ζαβ(θ,ϕ)=ζ(θ,ϕ)gαβ(49)

which is analytically expanded in terms of spherical harmonics Ylm (θ, ϕ)

ζαβ(θ,ϕ)=ζ(θ,ϕ)gαβ=l=0m=llζlmYlm(θ,ϕ)gαβ,(50)

where ζlm are the expansion coefficients of the active surface stress distribution. Here, greek indices denote the two angles of spherical coordinates θ and φ. For the given active surface stress profile in Eq. 50, we derive an analytical solution for the velocity field v in Supplementary Appendix S2. We expand the tangential velocity in terms of vector spherical harmonics vt=l,mvlm1αYlmeα with coefficients vlm1 (we note here that the component in direction n×αYlmeα vanishes as discussed in the Supplementary Appendix S2) and the normal velocity in terms of spherical harmonics vn=l,mvlmnYlm with coefficients vlmn. The force balance equations Eq. 16, Eq. 17 then lead to analytical relations for the velocity expansion coefficients vlm1 and vlmn depending on ζlm. These relations are given in Supplementary Equations S2.23, S2.25 and determine the velocity field. In the following, we consider the quantities in units of the inital cortex radius R0 and the planar shear viscosity thus fixing R =R0=1 and ηs = 1. In the following, we consider the results for l >1. On the one hand, considering the full system of equations (case i)), the difference of the conditions Supplementary Equations (S2.23) and (S2.25) implies a vanishing in-plane velocity, i.e., the expansion coefficients of the in-plane velocity vanish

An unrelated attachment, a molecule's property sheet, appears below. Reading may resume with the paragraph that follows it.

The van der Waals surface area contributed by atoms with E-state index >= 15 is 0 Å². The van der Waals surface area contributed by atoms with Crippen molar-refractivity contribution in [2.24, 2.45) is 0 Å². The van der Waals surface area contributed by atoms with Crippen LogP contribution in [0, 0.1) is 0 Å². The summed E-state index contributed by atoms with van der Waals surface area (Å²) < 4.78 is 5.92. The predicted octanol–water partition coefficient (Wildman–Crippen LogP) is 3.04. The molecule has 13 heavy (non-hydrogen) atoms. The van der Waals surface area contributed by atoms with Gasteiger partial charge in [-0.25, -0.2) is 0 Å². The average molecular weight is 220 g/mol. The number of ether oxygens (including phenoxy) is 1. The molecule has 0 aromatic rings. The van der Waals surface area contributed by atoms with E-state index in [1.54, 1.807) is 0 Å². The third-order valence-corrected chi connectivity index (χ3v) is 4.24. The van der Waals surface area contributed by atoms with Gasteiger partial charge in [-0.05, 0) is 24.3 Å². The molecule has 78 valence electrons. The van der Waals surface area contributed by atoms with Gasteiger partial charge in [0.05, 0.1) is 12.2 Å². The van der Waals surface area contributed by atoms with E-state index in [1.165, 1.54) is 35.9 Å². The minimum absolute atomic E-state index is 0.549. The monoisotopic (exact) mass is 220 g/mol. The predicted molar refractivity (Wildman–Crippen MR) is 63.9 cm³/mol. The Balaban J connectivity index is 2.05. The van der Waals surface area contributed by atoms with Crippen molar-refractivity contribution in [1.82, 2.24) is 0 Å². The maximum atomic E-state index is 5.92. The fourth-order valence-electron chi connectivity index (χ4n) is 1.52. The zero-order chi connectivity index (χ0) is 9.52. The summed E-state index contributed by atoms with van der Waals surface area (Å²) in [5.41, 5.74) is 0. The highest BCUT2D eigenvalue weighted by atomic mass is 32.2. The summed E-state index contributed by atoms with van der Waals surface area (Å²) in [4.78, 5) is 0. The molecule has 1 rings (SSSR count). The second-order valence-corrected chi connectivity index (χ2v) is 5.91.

vlm1,i=0.(51)

In turn, the normal velocity has to fulfill Supplementary Equation S2.27 which leads to

vlmn,i=R2ηbζlm.(52)

In summary, the solution for the velocity field for given active surface stress ζlm is

vi=R2ηbζlmYlmn,(53)

with vanishing tangential component.

On the other hand, this system can be utilized to test the in-plane velocity separately (case ii). To do so, we consider vanishing bulk viscosity ηb = 0 and fix the normal velocity vn to zero. The latter implies

vlmn,ii=0,(54)

instead of solving the normal force balance. In this case, the tangential force balance equations lead to the condition (Supplementary Equation S2.28) for the tangential velocity coefficients which become

vlm1,ii=1l(l+1)2ζlm.(55)

Thus, for solving the tangential force balance equation only in case of a vanishing normal velocity, we obtain an analytical solution for the velocity